Beyond religion and belief

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Ballloons

14 / 5 / 2014 12.14pm

When thinking about religion and belief for this blog the voices that come from within, do not come from just one part of me but three perspectives. As an equality, diversity and inclusion (EDI) consultant, as a British citizen of minority faith and ethnic background and as an interfaith minister.

From an EDI consultant perspective

From an equality point of view, I am concerned with people of minority faith and ethnicity who access services at vulnerable times in their lives, such as at times of illness and death, for example. It is clear that for some people, recognition of their religion or belief during those times can be of great importance.  

Perspective from experience of migration and minority faith

To many individuals, cultural and faith practices, help to form a powerful indispensable connection that enables a migrant community to survive the new and sometimes unusual environment in which they finds themselves in. This is not just at the moment of migration but as the generations roll forward seeking greater economic and social success.

Learning through Ministry

As an interfaith minister, my calling is to be of service to people of any faith, or none, as they make their journey through their lives. I also get to see another side of religion and belief, which goes below the surface of ‘labels’ and ‘characteristics’ and touches people’s deeper aspirations and understandings.

Bringing my perspectives together

So what have I learned from being a part of these different landscapes of personal and professional experience? It’s this: to listen deeply to other people’s experiences; to be less eager to strike a position on matters of faith and belief; and to be less quick to judge the position of others.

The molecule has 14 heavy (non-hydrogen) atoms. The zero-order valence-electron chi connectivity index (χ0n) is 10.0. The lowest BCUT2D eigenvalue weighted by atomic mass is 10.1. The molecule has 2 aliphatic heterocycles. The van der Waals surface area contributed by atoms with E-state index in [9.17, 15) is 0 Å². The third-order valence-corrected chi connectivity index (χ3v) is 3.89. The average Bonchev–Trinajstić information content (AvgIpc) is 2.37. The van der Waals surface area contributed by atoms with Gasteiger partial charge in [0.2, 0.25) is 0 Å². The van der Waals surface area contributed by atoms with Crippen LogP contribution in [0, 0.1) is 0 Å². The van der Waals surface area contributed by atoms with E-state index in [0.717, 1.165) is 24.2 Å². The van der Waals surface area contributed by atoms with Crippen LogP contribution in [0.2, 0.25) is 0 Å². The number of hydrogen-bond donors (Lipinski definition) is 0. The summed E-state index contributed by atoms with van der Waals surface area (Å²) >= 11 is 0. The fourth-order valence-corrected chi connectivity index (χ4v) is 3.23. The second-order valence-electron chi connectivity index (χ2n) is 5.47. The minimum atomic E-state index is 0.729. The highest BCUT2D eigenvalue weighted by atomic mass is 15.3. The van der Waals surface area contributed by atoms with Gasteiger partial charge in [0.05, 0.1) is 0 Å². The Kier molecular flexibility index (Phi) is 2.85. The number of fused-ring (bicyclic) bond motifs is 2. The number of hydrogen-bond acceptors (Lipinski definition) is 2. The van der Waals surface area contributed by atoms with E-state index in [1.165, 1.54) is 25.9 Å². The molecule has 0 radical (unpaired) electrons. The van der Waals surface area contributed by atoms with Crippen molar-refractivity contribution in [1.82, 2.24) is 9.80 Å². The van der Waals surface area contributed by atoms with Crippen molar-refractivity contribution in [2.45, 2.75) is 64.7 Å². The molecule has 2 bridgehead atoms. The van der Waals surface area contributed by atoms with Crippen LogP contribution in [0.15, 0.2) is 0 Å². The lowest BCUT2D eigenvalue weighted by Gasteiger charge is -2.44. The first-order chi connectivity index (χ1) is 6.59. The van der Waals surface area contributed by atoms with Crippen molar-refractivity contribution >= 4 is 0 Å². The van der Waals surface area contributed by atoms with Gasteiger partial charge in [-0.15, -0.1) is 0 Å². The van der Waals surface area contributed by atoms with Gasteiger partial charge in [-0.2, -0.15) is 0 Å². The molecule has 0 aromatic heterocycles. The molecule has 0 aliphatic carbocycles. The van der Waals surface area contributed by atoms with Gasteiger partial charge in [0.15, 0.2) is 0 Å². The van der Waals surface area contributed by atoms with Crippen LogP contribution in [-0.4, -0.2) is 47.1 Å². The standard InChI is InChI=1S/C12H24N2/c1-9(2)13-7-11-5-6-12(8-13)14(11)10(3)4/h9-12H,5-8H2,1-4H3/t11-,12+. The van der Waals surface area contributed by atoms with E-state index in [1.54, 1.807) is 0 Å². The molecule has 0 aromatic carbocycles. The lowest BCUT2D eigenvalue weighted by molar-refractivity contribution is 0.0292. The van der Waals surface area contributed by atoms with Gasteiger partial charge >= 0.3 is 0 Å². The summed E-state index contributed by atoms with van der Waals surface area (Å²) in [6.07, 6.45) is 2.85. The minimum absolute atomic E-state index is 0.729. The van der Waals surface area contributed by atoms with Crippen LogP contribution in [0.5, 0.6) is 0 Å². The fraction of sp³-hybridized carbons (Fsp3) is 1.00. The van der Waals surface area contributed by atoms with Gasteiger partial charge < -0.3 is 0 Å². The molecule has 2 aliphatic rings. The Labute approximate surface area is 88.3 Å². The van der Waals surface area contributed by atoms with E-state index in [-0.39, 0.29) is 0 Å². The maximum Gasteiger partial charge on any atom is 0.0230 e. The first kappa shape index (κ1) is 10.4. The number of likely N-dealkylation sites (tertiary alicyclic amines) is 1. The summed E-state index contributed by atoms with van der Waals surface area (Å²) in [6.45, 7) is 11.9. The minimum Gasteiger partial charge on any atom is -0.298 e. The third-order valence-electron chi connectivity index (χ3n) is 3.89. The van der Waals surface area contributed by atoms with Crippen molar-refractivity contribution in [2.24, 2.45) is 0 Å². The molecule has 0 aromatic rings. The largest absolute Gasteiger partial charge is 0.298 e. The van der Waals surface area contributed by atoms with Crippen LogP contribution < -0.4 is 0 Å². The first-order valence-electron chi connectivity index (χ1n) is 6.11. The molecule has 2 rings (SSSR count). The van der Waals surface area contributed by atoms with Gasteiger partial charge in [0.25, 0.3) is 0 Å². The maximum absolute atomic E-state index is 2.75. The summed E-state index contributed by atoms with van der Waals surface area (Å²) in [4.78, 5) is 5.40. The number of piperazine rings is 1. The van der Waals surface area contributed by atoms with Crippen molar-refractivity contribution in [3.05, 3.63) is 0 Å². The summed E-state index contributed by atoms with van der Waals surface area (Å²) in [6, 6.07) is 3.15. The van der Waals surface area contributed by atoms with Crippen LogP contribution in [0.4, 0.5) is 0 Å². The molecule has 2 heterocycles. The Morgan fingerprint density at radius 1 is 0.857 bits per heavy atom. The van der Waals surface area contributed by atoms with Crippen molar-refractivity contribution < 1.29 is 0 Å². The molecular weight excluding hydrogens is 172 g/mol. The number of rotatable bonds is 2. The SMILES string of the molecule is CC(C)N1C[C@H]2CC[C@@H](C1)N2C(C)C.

Through my ministry practice in particular I have found that there is in our collective histories a common theme of wounding. It may look different among different groups but atheists, Christians, people of minority faiths, those who consider themselves spiritual but not religious, have reasons for grievance and for suspicion of others. Each time we strike a position, or judge the other person’s point of view without taking time to understand what is behind or beneath it, we risk stereotyping both ourselves and others, and continuing the conflict which is the cause of social fragmentation.

How can this help us in the provision of NHS services? It’s very simple: both staff and patients in the NHS reflect the entirety of the society we live in. When they come to work, or access services, each person wants to be seen heard and understood for who they are, what they need and what they can bring.

The workplace – particularly in the NHS - provides the amazing opportunity for people of all kinds to open their minds to diversity, working with and serving people of every creed and belief. Listening to all staff will enrich both the workplace for the staff and the provision of services to all patients. And really listening to all patients and understanding their individual beliefs and values will make the greatest difference to patient experience.

I will close with a small recollection of my last trip to my local accident and emergency.  At reception I was asked a number of ‘monitoring’ questions, including my faith. I struggled at that point – I was concerned that if I put down ‘Muslim’, and had to be admitted, it would be assumed that I would eat halal meat (at the time I was a vegetarian). Even more worrying, if I were to be critically ill, I was concerned it would be assumed I wanted spiritual comfort from an Imam (I would certainly have preferred an interfaith minister). I have no idea whether either of these concerns was well-founded, and happily I was not unwell enough to be admitted to hospital. But my underlying concern “Will I be seen for who I am, not who others think I am?” be the same concerns that people of faith or no faith will also have? A truly inclusive NHS is not afraid to confront this question, and to listen to any uncomfortable truths that arise in response to it.

Razia Aziz is co-director of the Equality Academy Ltd www.theequalityacademy.com  and a One Spirit Interfaith Minister www.interfaithfoundation.org . Razia and her co-Director at the Equality Academy, Jonathan Heath, provide coaching, training and consultancy on a range of equality, diversity & inclusion matters, including learning & development for diversity leaders.   


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